• She also has a tendency (this is more prevalent earlier on and may actually be a character trait that the author is trying to highlight before the journey – in which case I stand corrected!) to drift into streams of consciousness which are a bit awkward.  They are definitely less common later on, but they are lodged in my recollection and hence I have made this point;
  • And perhaps the literary edge to the prose tends to lengthen statements beyond their necessary length, which drags the text that little bit too far.

The only other aspect I might challenge on is the arc itself.  It feels like this is Slava’s “revelation” (if you will), and though she is a really nice character, I might like to get a bit more immersed in the deeper political intrigue.  Of course, this isn’t actually feasible because the story follows Slava and she is isolated for near enough the entire novel, but that won’t stop me expressing the view!  And this isn’t saying that there aren’t wider aspects in the book – they just don’t seem to be knitted to some grand scheme that threatens the balance.  This is all about Slava.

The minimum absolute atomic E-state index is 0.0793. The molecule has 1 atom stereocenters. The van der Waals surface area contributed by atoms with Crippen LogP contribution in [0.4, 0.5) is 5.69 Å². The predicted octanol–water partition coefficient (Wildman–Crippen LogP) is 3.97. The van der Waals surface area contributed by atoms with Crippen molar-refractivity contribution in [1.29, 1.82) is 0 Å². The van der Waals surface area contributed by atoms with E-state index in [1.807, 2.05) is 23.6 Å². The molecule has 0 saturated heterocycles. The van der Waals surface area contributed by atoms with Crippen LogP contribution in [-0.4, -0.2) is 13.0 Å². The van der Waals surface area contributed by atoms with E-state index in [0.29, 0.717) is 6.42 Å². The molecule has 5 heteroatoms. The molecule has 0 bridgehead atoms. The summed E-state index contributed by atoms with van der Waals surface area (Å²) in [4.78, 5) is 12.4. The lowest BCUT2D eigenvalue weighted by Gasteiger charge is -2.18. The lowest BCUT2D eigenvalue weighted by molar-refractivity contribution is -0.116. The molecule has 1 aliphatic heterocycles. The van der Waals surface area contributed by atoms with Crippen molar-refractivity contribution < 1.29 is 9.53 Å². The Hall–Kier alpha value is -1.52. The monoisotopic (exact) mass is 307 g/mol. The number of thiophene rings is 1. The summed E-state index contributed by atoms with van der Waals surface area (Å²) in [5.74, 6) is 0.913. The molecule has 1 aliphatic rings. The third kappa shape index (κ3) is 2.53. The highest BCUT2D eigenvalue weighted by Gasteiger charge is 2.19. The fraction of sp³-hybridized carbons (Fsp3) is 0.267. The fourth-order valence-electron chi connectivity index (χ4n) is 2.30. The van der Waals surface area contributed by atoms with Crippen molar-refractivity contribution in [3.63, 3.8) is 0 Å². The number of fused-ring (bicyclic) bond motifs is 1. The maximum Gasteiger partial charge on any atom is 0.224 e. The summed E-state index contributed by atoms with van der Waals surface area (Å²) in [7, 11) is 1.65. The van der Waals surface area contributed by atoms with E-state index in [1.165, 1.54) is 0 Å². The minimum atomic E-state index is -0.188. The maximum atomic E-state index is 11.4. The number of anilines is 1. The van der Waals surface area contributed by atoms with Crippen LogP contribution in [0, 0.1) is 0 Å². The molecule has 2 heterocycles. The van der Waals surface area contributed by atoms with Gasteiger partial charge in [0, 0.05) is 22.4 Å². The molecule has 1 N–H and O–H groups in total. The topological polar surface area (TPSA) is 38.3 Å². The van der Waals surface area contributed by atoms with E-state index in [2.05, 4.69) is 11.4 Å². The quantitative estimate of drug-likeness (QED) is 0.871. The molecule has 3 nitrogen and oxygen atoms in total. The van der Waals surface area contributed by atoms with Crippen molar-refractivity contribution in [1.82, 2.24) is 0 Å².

That being said, it (the gunpowder at the end) does mean that I am more inclined to read on, so what do I know.  And the author has kindly gifted the second volume too, so I have no excuse!

Oh, and another aspect that is really interesting is the magical interpretation – a very important consideration in fantasy.  The author has done this well and has worked within clear boundaries whilst also expanding the magical scope seamlessly.  Excellent.

So all in all a good read.  And in case this is relevant to you, I found that this book was enjoyed alongside the following soundtrack:

Ulrich Schnauss & Jonas Munk

Maybe matching books to music should be something I do in future.  What do you think?  Leave a comment.